Sunday, May 11, 2008
On Victorian Stereograph Pictures:
I love my old Stereograph. It is not the one I had as a child. People didn’t think about them as being worth anything back then. They gave them to children to play with.
The one I have was bought for me when I was an adult in an antique shop. I have a few old stereograph cards. Their two ‘nearly’ identical pictures side by side browned over in sepia from years gone by.
To use it, you sit with your back to the light source so the light shines on the card. You put a card in the slot on the cross piece and put the viewer up to your eyes. You move this cross bar closer and further from your eyes to find the best focus. And like magic, the two images become one in three dimensions. They pop out at you.
This is nearly a lost art. They were taken by a camera with two exactly identical lenses. It was really two cameras in one case with a shutter rigged to have both lenses take a picture at the same moment. What makes it work is the distance between the lenses. Like the space between your eyes gives depth to your vision. The distance between the lenses is greater then your eyes but it is the same concept.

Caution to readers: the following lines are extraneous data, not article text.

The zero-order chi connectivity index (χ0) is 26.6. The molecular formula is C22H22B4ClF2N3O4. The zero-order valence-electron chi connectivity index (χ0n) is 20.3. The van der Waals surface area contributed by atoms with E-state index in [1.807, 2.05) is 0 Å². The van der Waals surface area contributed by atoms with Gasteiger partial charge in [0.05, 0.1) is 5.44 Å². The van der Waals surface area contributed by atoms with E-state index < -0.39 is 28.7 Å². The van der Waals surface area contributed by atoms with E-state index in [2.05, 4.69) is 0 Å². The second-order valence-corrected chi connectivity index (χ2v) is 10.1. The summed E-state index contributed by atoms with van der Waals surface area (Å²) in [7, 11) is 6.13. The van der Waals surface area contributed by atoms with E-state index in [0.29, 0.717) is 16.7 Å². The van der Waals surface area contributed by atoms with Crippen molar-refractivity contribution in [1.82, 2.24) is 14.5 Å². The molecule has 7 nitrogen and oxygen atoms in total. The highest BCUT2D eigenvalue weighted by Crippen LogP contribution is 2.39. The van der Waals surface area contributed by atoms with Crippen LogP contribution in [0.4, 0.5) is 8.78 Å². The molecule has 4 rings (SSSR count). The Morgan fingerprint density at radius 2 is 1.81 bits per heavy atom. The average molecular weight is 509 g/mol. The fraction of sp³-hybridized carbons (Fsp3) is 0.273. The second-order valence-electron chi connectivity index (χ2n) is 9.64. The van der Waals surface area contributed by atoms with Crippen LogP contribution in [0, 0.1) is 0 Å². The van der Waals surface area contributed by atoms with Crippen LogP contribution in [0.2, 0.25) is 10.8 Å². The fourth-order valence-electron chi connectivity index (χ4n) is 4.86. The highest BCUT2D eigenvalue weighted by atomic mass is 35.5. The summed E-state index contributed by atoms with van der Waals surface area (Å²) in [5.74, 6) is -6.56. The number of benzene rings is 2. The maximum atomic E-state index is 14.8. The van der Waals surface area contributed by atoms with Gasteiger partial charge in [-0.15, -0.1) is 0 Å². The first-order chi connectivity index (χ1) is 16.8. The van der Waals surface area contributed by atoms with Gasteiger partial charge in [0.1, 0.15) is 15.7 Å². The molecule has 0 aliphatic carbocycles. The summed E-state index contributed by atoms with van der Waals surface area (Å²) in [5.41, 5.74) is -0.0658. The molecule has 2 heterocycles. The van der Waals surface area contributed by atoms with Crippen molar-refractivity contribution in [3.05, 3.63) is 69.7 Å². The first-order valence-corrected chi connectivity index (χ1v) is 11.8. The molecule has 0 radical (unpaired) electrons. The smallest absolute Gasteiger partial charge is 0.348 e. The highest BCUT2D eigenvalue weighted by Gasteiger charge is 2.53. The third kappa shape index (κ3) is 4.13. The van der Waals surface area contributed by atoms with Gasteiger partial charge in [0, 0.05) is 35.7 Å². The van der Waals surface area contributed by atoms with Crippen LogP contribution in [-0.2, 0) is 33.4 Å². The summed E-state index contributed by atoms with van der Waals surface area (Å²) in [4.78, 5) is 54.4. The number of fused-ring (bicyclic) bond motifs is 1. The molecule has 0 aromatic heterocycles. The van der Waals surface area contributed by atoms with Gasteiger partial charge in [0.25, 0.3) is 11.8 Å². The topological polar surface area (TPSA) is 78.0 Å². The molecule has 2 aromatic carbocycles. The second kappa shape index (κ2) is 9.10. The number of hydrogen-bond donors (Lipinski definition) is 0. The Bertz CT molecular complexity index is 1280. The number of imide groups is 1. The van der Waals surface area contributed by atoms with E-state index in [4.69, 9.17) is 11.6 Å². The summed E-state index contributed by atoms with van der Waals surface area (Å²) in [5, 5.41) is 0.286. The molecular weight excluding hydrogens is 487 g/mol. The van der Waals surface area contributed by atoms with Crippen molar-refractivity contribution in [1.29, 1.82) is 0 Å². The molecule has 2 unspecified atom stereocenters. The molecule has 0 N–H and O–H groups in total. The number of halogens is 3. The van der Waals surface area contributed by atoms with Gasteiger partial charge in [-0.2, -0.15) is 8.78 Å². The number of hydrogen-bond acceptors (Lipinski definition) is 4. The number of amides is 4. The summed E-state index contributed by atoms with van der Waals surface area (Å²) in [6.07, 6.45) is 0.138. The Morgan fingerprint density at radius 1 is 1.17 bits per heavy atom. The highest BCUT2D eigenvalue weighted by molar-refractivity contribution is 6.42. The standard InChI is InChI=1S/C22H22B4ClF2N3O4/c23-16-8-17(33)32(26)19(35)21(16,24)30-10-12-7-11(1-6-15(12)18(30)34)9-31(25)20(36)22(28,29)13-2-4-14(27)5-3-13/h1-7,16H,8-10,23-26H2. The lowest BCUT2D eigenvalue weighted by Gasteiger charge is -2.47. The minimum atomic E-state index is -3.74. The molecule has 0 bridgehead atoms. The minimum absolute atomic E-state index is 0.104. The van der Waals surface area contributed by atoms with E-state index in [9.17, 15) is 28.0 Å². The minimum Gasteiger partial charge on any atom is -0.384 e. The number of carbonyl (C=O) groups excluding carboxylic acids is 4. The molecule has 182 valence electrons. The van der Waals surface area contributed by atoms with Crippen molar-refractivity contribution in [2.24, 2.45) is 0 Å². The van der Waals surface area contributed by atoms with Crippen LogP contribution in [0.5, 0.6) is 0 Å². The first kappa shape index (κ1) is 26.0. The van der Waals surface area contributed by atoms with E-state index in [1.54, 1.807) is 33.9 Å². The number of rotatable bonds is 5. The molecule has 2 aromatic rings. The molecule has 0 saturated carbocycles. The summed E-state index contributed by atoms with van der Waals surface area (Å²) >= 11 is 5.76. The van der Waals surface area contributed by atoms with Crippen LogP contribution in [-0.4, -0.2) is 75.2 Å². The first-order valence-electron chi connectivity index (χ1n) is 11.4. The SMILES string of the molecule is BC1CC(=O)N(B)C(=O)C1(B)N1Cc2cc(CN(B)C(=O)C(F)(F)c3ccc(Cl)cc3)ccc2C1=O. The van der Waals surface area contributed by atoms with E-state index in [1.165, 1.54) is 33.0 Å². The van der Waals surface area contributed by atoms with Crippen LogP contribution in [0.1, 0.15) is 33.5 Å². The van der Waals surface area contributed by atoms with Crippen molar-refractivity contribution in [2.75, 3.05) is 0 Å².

I don’t have a stereograph camera so after a lot of trial and error I found I could make them myself by using one camera and taking two pictures of the same thing about the distance of the length of a brick apart. The best pictures are of scenes that have things in the foreground, mid, and background. Adding extra room around the subject helps because the picture will be trimmed to fit. You can’t take any action or pictures in this way but it works for still shots. And the closer the picture the harder it is to see the 3D.
When I first started doing this I used a regular instamatic camera but now I have a digital. I take the pictures in sets. I always take the left first then the right. It helps to keep them organized that way. After I print out the pictures usually four to a sheet (the size they are printed is different for each camera as the lenses are different in other cameras.) Then I cut the pictures out and place them loosely in the stereograph against a new card I cut out from poster board. I move them around until the picture pops and tape them in place for the moment. I trim them where they over lap and to fit the card and glue them down. I write the date, subject and place of the picture on the back or edge or the card and I’m on to the next one.
I have a unique collection like no one else’s. My own stereograph 3D pictures.